Note that in the code example above, the monkeyList collection is created as an anonymous object from a collection of Monkey objects. This creates data for the id field, and resolves the mapping of Pascal case Monkey property names to camel case search index field names. Alternatively, this mapping can also be accomplished by adding the [SerializePropertyNamesAsCamelCase] attribute to the Monkey class.

For more information, see Upload data to Azure Search using the .NET SDK on the Microsoft Documentation Portal.

Querying the Azure Search Index

A SearchIndexClient instance must be created to query an index. When an application executes queries, it's advisable to follow the principle of least privilege and create a SearchIndexClient directly, passing the query key as an argument. This ensures that users have read-only access to indexes and documents. This approach is demonstrated in the following code example:

SearchIndexClient indexClient =
  new SearchIndexClient(Constants.SearchServiceName, Constants.Index, new SearchCredentials(Constants.QueryApiKey));

The SearchIndexClient constructor overload takes a search service name, index name, and a SearchCredentials object as arguments, with the SearchCredentials object wrapping the query key for the Azure Search service.

Search Queries

The index can be queried by calling the Documents.SearchAsync method on the SearchIndexClient instance, as demonstrated in the following code example:

async Task AzureSearch(string text)
{
  Monkeys.Clear();

  var searchResults = await indexClient.Documents.SearchAsync<Monkey>(text);
  foreach (SearchResult<Monkey> result in searchResults.Results)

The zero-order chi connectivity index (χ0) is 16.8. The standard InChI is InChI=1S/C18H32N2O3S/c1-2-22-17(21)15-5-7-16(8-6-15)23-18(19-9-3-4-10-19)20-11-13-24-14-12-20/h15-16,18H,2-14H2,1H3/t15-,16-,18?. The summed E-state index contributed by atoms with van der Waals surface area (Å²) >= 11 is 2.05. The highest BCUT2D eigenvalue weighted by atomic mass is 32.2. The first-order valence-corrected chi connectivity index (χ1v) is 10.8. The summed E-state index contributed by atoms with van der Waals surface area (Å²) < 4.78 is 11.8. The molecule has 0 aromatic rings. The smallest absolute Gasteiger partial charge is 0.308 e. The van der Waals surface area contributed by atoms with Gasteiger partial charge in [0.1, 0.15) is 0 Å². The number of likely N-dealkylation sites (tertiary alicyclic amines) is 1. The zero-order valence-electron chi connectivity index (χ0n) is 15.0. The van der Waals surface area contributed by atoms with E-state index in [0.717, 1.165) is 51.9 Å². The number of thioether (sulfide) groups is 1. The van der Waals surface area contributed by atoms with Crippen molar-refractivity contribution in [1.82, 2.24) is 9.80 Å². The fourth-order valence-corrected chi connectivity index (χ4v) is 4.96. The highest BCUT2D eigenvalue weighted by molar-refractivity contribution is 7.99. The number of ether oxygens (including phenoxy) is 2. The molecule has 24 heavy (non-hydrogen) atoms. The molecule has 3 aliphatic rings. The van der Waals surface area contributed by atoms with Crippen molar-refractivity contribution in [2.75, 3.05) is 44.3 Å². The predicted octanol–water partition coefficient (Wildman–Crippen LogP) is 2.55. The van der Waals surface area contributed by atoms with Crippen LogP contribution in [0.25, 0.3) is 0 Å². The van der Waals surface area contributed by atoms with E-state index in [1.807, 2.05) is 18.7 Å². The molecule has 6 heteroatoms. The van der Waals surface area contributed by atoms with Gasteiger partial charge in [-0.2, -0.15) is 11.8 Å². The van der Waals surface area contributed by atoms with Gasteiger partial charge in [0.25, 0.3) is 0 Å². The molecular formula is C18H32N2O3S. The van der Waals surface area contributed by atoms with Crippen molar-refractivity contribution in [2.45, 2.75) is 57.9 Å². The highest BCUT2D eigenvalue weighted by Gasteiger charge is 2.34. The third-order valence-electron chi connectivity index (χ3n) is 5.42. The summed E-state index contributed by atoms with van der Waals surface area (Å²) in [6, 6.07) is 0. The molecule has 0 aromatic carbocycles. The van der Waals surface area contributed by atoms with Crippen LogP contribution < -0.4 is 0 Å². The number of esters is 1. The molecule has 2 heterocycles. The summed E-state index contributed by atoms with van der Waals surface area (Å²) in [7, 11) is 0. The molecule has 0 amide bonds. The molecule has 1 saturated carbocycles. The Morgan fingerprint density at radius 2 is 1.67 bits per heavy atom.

{
    Monkeys.Add(new Monkey
    {
      Name = result.Document.Name,
      Location = result.Document.Location,
      Details = result.Document.Details,
      ImageUrl = result.Document.ImageUrl
    });
  }
}

The SearchAsync method takes a search text argument, and an optional SearchParameters object that can be used to further refine the query. A search query is specified as the search text argument, while a filter query can be specified by setting the Filter property of the SearchParameters argument. The following code example demonstrates both query types:

var parameters = new SearchParameters
{
  Filter = "location ne 'China' and location ne 'Vietnam'"
};
var searchResults = await indexClient.Documents.SearchAsync<Monkey>(text, parameters);

This filter query is applied to the entire index and removes documents from the results where the location field is not equal to China and not equal to Vietnam. After filtering, the search query is performed on the results of the filter query.

ℹ️

To filter without searching, pass * as the search text argument.

The SearchAsync method returns a DocumentSearchResult object that contains the query results. This object is enumerated, with each Document object being created as a Monkey object and added to the Monkeys ObservableCollection for display. The following screenshots show search query results returned from Azure Search: